The UK left the European Union at the start of 2020, and the Brexit transition period came to an end on the 1st January 2021. A new trade agreement has been signed between the UK and the EU, and as a result, there are changes to the way you transport goods between the EU, Great Britain and Northern Ireland.
The resulting changes comprise of many Customs formalities on all goods being imported or exported. In simple terms, you need to have Customs Declaration to cover the movement of your goods in/out of the UK. If your trade is between Great Britain and Northern Ireland you will need a Movement Declaration.
Important things to consider:
- Commodity Codes
Make sure you know what commodity code applies to your goods. Find out here.
- EORI Number
You must have registered for an EORI number. This is issued to all importers and exporters by HMRC and is a requirement for all Customs Entry Declarations and Customs Clearance processes.
- Direct Representation Form
If you are using a freight service like Walkers Transport, you must complete a Direct Representation Form so that a Customs Agent can act on your behalf.
- Export License
Some, but not all, commodities require an Export License. You can obtain a license here should your goods need one.
- Commercial Invoice
A Commercial Invoice is a legal document issued by the seller (exporter) to the buyer (importer). It is an important piece of Customs documentation that is required to move goods across borders. A commercial invoice must include:
– commodity code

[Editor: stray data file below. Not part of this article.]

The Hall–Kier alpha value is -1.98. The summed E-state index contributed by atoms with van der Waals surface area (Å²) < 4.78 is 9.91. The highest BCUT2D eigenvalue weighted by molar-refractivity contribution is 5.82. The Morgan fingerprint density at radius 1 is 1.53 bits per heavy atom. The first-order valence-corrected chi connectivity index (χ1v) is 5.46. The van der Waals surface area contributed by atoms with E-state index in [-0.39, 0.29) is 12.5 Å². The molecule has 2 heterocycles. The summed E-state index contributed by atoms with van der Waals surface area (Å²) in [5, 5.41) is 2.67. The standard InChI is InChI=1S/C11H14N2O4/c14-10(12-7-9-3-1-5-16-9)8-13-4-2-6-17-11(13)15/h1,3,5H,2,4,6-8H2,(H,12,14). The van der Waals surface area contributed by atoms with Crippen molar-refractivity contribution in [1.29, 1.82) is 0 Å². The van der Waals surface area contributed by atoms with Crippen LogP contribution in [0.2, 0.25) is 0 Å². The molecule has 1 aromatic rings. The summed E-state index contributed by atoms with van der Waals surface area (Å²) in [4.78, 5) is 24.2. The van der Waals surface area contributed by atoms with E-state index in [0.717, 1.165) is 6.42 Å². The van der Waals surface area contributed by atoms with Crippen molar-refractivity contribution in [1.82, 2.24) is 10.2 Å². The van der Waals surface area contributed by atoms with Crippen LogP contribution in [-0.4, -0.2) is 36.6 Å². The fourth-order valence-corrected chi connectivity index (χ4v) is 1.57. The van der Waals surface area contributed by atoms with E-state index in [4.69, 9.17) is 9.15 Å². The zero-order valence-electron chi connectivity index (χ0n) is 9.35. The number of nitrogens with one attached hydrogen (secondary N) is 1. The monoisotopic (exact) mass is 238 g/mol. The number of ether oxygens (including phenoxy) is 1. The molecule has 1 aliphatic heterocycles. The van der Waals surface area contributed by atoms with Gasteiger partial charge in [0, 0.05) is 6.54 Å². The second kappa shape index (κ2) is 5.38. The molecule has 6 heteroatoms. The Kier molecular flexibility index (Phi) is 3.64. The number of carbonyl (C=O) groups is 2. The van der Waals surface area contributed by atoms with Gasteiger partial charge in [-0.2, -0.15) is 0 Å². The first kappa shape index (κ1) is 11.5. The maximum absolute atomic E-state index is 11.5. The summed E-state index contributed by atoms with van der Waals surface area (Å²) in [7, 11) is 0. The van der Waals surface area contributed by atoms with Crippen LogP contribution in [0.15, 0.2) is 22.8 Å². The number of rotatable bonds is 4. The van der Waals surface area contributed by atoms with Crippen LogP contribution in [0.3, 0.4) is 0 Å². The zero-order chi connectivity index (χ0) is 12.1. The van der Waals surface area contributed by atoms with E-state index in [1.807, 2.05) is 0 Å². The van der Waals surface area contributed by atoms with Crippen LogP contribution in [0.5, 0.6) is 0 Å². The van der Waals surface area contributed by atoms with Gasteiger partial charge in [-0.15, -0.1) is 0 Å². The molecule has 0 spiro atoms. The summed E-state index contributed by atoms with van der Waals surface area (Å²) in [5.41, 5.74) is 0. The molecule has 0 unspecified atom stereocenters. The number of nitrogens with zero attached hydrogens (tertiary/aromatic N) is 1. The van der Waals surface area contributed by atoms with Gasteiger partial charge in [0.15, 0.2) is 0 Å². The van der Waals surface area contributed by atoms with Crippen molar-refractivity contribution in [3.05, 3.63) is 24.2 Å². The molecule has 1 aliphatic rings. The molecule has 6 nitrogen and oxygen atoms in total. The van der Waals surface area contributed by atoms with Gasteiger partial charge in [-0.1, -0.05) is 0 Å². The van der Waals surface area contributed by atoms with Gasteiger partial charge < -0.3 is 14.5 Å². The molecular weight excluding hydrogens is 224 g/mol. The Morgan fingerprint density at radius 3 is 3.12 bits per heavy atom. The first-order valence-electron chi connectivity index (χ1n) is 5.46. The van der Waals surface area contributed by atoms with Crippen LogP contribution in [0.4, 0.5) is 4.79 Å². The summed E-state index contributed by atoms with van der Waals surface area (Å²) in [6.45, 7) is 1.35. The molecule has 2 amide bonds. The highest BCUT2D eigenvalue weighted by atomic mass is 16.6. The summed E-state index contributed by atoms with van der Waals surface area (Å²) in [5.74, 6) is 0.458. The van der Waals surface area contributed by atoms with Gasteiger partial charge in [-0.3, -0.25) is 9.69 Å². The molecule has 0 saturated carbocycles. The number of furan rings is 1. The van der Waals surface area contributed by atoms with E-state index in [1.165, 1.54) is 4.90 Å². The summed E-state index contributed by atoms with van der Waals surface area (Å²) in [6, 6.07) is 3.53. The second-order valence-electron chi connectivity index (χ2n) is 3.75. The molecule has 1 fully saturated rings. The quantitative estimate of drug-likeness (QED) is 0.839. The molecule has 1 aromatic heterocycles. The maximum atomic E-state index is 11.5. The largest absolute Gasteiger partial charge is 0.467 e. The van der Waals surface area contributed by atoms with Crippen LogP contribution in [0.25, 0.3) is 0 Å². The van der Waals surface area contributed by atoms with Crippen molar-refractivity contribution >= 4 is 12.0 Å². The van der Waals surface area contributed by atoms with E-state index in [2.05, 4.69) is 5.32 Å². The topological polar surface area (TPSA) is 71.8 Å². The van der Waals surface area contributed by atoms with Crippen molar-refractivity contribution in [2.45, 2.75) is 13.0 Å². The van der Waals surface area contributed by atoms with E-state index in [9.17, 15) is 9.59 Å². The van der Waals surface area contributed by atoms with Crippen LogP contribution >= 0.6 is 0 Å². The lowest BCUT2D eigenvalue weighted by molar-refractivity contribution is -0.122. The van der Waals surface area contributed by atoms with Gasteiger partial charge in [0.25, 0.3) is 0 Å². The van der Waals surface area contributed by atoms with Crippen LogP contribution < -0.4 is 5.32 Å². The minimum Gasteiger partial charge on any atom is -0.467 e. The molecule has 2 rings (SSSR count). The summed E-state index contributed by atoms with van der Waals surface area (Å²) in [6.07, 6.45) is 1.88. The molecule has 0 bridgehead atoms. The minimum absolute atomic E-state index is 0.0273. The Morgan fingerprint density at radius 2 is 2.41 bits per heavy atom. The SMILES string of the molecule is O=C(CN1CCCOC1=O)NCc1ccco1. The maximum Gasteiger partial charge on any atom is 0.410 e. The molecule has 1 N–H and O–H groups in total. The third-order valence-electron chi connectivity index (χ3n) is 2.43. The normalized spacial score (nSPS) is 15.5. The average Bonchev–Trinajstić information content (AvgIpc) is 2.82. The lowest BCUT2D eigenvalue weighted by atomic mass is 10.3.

– customs procedure code
– goods description
– goods value
– weight per commodity
– country of origin
– license if applicable
For a successful export, your goods must be shipped on the correct pallet type (ISPM15 approved) and must include all supporting Customs documentation: a Commercial Invoice is crucial. Failure to do so will result in delays to your shipment. For an Export Agent to act on your behalf, you must complete a Direct Representative form. Your goods cannot be shipped if you do not approve someone to act on your behalf.
For a successful import you must be able to pay the Duty and Vat on the goods when they enter the country. However, these taxes can be deferred using a Duty Deferment Account. Once you have registered a Duty Deferment Account, you will be given a DAN number. Should you wish for someone to act on your behalf when handling the import, such as ourselves, you must ensure that you have informed HMRC that you have given authority for someone else to use your DAN number, using a Customs Clearance Agent form.
If you would like more information on Importing / Exporting goods between the UK and Europe, please contact a member of our Customer Service team.